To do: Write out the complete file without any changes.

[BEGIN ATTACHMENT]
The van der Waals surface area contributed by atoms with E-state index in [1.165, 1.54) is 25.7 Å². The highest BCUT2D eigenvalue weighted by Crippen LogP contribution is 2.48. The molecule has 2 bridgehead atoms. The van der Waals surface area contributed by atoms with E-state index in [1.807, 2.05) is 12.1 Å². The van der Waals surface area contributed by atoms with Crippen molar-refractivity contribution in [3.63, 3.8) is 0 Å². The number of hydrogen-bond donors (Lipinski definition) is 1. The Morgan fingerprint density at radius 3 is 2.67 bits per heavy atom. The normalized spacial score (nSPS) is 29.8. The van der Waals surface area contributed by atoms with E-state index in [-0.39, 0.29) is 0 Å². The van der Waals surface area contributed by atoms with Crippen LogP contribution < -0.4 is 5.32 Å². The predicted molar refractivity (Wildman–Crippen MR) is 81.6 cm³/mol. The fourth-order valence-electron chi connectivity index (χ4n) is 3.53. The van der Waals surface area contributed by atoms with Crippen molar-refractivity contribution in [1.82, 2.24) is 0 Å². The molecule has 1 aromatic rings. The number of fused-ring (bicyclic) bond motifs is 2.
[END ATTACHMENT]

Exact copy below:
The van der Waals surface area contributed by atoms with E-state index in [1.165, 1.54) is 25.7 Å². The highest BCUT2D eigenvalue weighted by Crippen LogP contribution is 2.48. The molecule has 2 bridgehead atoms. The van der Waals surface area contributed by atoms with E-state index in [1.807, 2.05) is 12.1 Å². The van der Waals surface area contributed by atoms with Crippen molar-refractivity contribution in [3.63, 3.8) is 0 Å². The number of hydrogen-bond donors (Lipinski definition) is 1. The Morgan fingerprint density at radius 3 is 2.67 bits per heavy atom. The normalized spacial score (nSPS) is 29.8. The van der Waals surface area contributed by atoms with E-state index in [-0.39, 0.29) is 0 Å². The van der Waals surface area contributed by atoms with Crippen LogP contribution < -0.4 is 5.32 Å². The predicted molar refractivity (Wildman–Crippen MR) is 81.6 cm³/mol. The fourth-order valence-electron chi connectivity index (χ4n) is 3.53. The van der Waals surface area contributed by atoms with Crippen molar-refractivity contribution in [1.82, 2.24) is 0 Å². The molecule has 1 aromatic rings. The number of fused-ring (bicyclic) bond motifs is 2.